Posts Tagged ‘continuous collision detection’

h1

CCD stuff

October 21, 2008

Aaah, the many ways of doing continuous collision.  After looking at conservative advancement in Box2D, I realized it just wasn’t what I needed.  I wanted a process that could finish in one iteration.  So I started looking at sweep tests, and my first was circle-circle sweeps.

Basically circle-circle sweeps are a quadratic equation, where A is the relative velocity squared, B is two times the relative velocity dotted with their relative position, and C is their relative position squared minus the sum of their radii squared.  BLARGH!  So, here’s the math:

v is a vector describing their relative velocity
p is a vector describing their relative position

A=v^2
B=2*v*p,
C=p^2-radii^2

Then you just crunch that with the good ol’ quadratic formula and the smallest of your two roots is the time of impact.  The larger root would be the time they separate after passing through eachother, but who the fuck needs that?  Not me.  Here’s a picture.  Joooocy peeectoooor.  Yaaaaah.

Aaaaw yeeeaaaah.  It’s an exact answer too, no dicking around with approximations.

Polygons might be trickier though.  I CAN get an exact answer using extended separating axis, (where each axis’ interval is extended by the velocity component dotted with said axis,) but it is only a result given linear velocity.  When you have screw motion, it becomes approximate, because a lot can change between now and projected time of impact when they rotate.  You may wind up hitting totally wrong, or worse, missing just as badly.  So, I may need conservative advancement for this one, or else I’ll have to dig for papers on Google about more advanced methods my feeble brain can barely comprehend.

More on this later.  For now, I will headbang.  To Dream Theater.

Advertisements
h1

continuous collision detection

October 18, 2008

Do you people think it’s about time?  HUH?  Well, I do.  So, several things are planned for addition soon.  This will involve a lot of lists:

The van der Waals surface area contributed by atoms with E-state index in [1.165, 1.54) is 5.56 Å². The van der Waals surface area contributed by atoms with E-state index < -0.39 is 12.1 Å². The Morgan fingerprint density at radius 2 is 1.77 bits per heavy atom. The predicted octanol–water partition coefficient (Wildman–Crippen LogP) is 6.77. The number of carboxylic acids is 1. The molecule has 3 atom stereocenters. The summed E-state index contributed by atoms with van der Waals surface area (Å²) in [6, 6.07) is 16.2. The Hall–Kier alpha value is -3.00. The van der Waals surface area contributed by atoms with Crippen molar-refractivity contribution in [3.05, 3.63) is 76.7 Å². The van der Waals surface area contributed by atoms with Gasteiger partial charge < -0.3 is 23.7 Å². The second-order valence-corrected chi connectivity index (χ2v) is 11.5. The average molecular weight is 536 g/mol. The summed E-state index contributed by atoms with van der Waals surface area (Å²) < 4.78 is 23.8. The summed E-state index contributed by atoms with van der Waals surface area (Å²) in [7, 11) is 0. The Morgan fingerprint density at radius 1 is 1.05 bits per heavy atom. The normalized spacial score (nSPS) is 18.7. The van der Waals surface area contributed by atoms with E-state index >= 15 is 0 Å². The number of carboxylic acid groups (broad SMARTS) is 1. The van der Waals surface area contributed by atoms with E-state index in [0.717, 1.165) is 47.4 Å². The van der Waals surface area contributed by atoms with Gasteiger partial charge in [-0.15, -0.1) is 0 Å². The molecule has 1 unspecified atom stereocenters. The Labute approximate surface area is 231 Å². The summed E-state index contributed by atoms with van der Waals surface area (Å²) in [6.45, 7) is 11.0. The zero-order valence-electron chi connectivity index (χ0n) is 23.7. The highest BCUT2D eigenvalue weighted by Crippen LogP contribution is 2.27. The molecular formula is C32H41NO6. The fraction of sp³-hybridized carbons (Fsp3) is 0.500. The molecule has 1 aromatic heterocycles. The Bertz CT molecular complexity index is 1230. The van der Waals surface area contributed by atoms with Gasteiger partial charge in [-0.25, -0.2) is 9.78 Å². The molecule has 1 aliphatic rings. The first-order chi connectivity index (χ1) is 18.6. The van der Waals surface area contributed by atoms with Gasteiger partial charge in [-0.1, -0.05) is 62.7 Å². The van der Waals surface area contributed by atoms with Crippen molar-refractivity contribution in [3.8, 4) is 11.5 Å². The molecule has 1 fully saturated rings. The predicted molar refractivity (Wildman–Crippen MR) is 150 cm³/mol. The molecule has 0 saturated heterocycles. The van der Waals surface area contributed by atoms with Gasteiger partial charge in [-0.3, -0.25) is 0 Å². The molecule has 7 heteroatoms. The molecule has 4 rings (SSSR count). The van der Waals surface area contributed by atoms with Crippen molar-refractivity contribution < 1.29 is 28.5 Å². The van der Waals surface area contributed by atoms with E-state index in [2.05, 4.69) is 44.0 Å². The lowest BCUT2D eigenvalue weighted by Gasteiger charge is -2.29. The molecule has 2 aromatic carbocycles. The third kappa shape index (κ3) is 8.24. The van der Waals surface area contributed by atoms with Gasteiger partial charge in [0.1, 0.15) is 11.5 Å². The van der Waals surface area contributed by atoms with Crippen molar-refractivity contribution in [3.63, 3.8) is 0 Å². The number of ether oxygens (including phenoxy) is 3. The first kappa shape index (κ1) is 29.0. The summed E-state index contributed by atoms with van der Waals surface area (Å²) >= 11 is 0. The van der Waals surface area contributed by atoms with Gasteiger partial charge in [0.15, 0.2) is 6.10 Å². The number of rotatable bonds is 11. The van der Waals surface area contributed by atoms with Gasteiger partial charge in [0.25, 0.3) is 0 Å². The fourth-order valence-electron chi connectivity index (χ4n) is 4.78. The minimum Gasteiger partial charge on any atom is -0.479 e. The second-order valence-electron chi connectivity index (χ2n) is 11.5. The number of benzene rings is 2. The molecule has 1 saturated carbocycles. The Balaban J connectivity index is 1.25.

• 0 degrees of freedom constraint: pivot constraints (the anchor point on each object are forced to share a common point in global space.)  Basically a bar constraint, but with a length of zero.  This is needed because a length of zero creates a singularity in bar constraints.
  • 2 degrees of freedom constraint: groove constraints (probably.)
  • Continuous Collision Detection by means of sweep test + a time of impact advancement method.

In the future, I will probably add force fields, but not just yet, all we have is the global gravity constant for now.  My current collision algorithm is completely discrete, and is as follows:

  1. Update positions by delta time.
  2. Cache AABBs and world transforms.
  3. Check for intersections.
  4. Generate collision contacts and update arbiters.
  5. Do response.

Continuous collision detection is trickier:

  1. Cache swept AABBs and swept world transforms using the Minkowski Sum method or gift wrap method.  With the Minkowski Sum you could do an iterative deformation for orientation movement, but only if you wanted to handle potentially concave hulls.
  2. Check for sweep intersections.
  3. For each sweep intersection calculate the time of impact of the two hulls.  The best method in my opinion is a convex cast, but there are more accurate ways out there.  The time of impact should have a slight slop to it.
  4. Then take each of those and update positions by time of impact and accumulate lost time as delta time minus time of impact, and update the rest by delta time plus time lost in any previous TOI (time of impact) collisions.
  5. Cache world transforms.
  6. Check for intersections.
  7. Generate collision contacts and update arbiters.
  8. Do response.

As you can clearly see, the only complex part is updating of the position based on advanced timing.  After that, it’s just like the discrete method, as none of the actual collision handling is different.  We’re just making sure there is no tunneling, that is, nothing can pass through anything else.  This is a huge undertaking.  As such, this is a big milestone.  I’ll keep people in the loop about progress as much as I feel like it.

Peace  🙂